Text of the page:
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Session 9

6
Deleted by topic administrator 07-22-2006 09:28 AM
5
Alan Hopewell
06-18-2005
09:30 PM ET (US)
Joshua:

I need to check this posting more often, and apologize for the
delay. Email me at a.hopewell@charter.net and/ or give me your email so that I may reply. I have a substantial review I can
send to you. I anticipate being assigned to the 4th ID at Ft.
Hoos when they return to Iraq this summer, and continuing this
research, so perhaps we can collaborate. Hope your uncle is OK,
and best of luck.

Let me know if you get this.
--


In remembrance of D - Day:

The most difficult assignment of the entire Normandy invasion was given to LTC (later MG) James Earl Rudder: to assault and to destroy (in a pre-emptive strike) the massive guns overlooking the invasion fleet high atop Pointe du Hoc which could have mangled much of the fleet at Omaha Beach. After dodging bullets and grenades to climb the massive cliff and after three days of bitter fighting, only 90 of the 225 men of Rudder's 2nd Ranger Battalion were still standing, with Rudder himself wounded several times. Upon taking the cliff, the Rangers found that the actual guns had been disassembled and moved some distance away due to the impending assault. Thanks to Providence, no imbedded reporters from the New York Times were present, which likely would have provoked months of repetitive columns about "we had faulty intelligence, so we should not have attacked; Eisenhower lied, so men died," etc. Rangers soon located the guns, which could have fired from the new positions, and disabled them with thermite grenades. For three years I had the privilege of living literally across the street from MG Rudder's residence as my President at Texas A&M, and his Distinguished Service Cross and 21 other medals still gleam on the wall dedicated to him in the Rudder Tower.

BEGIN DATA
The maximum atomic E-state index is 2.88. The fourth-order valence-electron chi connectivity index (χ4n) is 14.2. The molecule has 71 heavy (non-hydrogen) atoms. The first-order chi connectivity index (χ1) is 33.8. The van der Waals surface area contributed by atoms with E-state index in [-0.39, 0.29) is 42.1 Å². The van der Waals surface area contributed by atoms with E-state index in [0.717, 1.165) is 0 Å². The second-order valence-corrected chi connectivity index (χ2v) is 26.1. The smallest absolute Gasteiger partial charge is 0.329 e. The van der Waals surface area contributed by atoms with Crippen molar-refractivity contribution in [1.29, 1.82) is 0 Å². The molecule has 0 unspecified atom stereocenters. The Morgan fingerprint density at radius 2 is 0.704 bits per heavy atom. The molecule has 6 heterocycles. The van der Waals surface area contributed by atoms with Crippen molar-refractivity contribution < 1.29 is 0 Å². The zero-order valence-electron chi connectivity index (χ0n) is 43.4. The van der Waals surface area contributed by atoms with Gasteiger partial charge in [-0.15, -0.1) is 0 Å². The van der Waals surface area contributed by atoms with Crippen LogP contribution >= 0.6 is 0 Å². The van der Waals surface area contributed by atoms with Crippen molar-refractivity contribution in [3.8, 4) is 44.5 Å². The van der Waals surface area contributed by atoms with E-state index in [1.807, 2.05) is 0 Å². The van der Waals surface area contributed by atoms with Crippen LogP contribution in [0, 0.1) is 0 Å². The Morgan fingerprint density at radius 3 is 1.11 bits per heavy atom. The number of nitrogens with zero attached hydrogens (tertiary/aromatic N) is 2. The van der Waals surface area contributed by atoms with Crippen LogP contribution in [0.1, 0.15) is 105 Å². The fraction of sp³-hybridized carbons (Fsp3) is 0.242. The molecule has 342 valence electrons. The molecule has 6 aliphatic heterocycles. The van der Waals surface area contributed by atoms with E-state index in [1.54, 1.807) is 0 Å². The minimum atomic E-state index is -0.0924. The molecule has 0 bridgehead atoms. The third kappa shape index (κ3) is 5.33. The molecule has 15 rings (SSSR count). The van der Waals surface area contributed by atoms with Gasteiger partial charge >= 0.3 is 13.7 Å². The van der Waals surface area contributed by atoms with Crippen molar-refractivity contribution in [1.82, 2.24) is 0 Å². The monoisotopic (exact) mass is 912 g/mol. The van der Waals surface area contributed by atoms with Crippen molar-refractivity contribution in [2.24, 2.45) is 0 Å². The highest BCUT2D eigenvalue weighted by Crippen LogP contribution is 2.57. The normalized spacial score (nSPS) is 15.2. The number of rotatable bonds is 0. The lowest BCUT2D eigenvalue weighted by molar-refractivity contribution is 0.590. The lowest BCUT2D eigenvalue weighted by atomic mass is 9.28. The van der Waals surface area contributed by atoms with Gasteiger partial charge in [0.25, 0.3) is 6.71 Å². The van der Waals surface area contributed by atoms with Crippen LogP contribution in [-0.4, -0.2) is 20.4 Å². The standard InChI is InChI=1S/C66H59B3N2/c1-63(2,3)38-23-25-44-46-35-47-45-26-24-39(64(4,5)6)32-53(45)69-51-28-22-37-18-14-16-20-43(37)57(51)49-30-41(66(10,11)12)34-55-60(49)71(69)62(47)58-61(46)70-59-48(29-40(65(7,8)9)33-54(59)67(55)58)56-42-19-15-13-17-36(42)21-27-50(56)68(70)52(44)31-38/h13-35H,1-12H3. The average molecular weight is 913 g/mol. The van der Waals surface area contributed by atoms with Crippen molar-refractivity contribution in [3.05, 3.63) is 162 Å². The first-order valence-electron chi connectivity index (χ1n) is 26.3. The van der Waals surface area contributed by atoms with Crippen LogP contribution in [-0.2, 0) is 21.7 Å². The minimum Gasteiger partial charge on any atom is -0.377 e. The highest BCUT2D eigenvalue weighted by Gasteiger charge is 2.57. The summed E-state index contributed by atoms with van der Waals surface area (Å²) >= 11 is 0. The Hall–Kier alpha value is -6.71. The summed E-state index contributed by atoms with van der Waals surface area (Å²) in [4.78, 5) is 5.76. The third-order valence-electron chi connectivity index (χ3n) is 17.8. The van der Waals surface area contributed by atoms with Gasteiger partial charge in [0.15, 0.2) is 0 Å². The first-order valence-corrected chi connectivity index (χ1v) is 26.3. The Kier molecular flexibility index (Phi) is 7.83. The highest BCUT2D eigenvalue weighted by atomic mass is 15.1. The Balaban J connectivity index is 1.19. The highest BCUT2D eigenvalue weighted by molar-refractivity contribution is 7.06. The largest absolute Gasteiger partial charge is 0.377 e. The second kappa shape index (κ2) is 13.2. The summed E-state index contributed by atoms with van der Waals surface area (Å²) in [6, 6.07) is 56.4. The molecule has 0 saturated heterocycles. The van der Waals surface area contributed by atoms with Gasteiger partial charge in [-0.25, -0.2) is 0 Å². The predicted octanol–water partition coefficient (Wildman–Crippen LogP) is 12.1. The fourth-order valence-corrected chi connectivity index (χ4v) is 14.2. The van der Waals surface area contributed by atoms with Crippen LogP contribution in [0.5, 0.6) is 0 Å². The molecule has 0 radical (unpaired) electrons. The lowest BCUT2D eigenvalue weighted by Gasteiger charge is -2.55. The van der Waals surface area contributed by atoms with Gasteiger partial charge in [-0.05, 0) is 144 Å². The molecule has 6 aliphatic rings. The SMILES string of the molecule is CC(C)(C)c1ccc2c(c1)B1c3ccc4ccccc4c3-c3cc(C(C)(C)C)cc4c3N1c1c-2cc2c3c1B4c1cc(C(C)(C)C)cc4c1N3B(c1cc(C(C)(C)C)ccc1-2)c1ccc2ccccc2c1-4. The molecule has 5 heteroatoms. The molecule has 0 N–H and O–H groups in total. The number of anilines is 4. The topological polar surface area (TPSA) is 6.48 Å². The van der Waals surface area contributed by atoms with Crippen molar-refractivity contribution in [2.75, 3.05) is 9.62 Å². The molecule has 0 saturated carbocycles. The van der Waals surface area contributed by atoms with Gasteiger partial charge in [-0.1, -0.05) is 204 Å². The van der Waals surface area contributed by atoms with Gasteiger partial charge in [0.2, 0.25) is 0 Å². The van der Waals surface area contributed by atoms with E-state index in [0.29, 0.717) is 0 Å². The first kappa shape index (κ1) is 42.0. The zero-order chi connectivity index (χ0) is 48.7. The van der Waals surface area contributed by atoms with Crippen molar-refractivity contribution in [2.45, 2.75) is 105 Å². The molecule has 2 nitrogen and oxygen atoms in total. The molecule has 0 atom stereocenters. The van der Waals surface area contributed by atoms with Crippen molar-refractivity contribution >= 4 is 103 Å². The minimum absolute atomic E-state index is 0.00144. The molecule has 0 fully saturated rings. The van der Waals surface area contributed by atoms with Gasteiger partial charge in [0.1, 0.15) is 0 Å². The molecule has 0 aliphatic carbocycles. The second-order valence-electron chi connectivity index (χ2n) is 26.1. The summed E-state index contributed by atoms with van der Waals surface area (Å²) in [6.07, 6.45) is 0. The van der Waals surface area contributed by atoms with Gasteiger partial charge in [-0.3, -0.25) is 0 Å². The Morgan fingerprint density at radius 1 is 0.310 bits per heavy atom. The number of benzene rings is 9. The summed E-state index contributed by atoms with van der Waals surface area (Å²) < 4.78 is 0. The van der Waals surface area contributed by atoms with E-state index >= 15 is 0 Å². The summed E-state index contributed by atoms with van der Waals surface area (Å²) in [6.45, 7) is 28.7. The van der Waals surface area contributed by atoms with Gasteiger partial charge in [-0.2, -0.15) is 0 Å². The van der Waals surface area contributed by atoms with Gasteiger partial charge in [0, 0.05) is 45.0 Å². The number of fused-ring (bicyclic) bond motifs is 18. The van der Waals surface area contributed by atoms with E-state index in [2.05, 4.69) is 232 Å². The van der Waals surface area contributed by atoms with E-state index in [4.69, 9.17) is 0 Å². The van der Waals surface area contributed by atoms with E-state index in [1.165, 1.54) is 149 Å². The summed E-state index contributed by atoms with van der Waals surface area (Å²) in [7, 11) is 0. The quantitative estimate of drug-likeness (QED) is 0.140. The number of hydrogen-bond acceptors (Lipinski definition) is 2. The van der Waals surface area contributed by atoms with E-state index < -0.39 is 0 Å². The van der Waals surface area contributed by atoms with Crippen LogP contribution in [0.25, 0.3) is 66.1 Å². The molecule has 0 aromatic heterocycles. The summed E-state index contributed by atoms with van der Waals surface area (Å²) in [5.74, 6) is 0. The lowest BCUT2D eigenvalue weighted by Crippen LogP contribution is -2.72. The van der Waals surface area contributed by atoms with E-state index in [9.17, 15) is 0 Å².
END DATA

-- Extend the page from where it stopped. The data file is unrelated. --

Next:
C. Alan Hopewell, Ph.D., M.S. Psypharm, ABPP
Diplomate, American Board of Clinical Neuropsychology
Master's Degree in Clinical Psychopharmacology
Major, MSC, USAR, 1971 - 1990
4
Alan Hopewell
06-18-2005
08:55 PM ET (US)
Joshua:

I need to check this posting more often, and apologize for the delay. Email me at a.hopewell@charter.net and/ or give me your email so that I may reply. I have a substantial review I can send to you. I anticipate being assigned to the 4th ID at Ft. Hood when they return to Iraq this summer, and continuing this research, so perhaps we can collaborate. Hope your uncle is OK, and best of luck.
Edited 06-18-2005 08:56 PM
3
Joshua
06-16-2005
08:42 PM ET (US)
Greetings Sir,

I am Navy veteran (1995-1999) primarily stationed in Yokosuka, Japan during that time. Currently, I am finishing a degree in Psychology in San Diego,CA. I'm presently engaged in doing work for a research project about the prevalence of returning Vietnam Veteran's diagnosed (or perhaps overlooked) as suffering from PTSD. I am very interested in statistical information, VA treatment programs available, # of Veteran's who have sought treatment etc.

My interest is not purely academic as I have an uncle who served during Vietnam and briefly suffered from the onset of PTSD after his ship suffered massive explosions and fires. (USS Enterprise)

Any help you could provide would be greatly appreciated.

Very Respectfully,
Joshua Boylan
2
Alan Hopewell
08-11-2004
11:09 AM ET (US)
Test message for bulletin. Thanks to everyone for participating in the session.
1
Stephen ShermanPerson was signed in when posted
04-21-2004
09:17 AM ET (US)
I welcome your comments to this session where we will discuss PTSD, Agent Orange, Race relations and other related topics. To return to the Session Page go to http://www.viet-myths.net/Session09.htm

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